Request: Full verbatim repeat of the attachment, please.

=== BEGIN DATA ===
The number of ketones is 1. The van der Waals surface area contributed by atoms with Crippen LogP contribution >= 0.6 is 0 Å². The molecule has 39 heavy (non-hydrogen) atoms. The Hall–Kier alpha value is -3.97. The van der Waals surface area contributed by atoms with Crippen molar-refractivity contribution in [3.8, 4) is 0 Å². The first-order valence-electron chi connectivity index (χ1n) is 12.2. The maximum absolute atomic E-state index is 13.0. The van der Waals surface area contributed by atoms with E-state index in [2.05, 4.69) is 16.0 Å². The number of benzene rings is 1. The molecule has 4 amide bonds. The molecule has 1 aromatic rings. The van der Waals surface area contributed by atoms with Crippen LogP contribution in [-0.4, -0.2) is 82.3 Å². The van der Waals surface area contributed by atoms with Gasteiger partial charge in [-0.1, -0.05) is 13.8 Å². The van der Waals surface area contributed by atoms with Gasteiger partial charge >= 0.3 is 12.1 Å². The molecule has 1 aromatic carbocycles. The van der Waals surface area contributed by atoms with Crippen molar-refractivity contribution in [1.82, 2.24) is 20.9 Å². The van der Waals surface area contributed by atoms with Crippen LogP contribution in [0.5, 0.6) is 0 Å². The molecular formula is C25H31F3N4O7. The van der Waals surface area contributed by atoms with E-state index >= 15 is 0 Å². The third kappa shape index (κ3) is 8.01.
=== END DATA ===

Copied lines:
The number of ketones is 1. The van der Waals surface area contributed by atoms with Crippen LogP contribution >= 0.6 is 0 Å². The molecule has 39 heavy (non-hydrogen) atoms. The Hall–Kier alpha value is -3.97. The van der Waals surface area contributed by atoms with Crippen molar-refractivity contribution in [3.8, 4) is 0 Å². The first-order valence-electron chi connectivity index (χ1n) is 12.2. The maximum absolute atomic E-state index is 13.0. The van der Waals surface area contributed by atoms with E-state index in [2.05, 4.69) is 16.0 Å². The number of benzene rings is 1. The molecule has 4 amide bonds. The molecule has 1 aromatic rings. The van der Waals surface area contributed by atoms with Crippen LogP contribution in [-0.4, -0.2) is 82.3 Å². The van der Waals surface area contributed by atoms with Gasteiger partial charge in [-0.1, -0.05) is 13.8 Å². The van der Waals surface area contributed by atoms with Gasteiger partial charge >= 0.3 is 12.1 Å². The molecule has 1 aromatic carbocycles. The van der Waals surface area contributed by atoms with Crippen molar-refractivity contribution in [1.82, 2.24) is 20.9 Å². The van der Waals surface area contributed by atoms with Crippen LogP contribution in [0.5, 0.6) is 0 Å². The molecular formula is C25H31F3N4O7. The van der Waals surface area contributed by atoms with E-state index >= 15 is 0 Å². The third kappa shape index (κ3) is 8.01.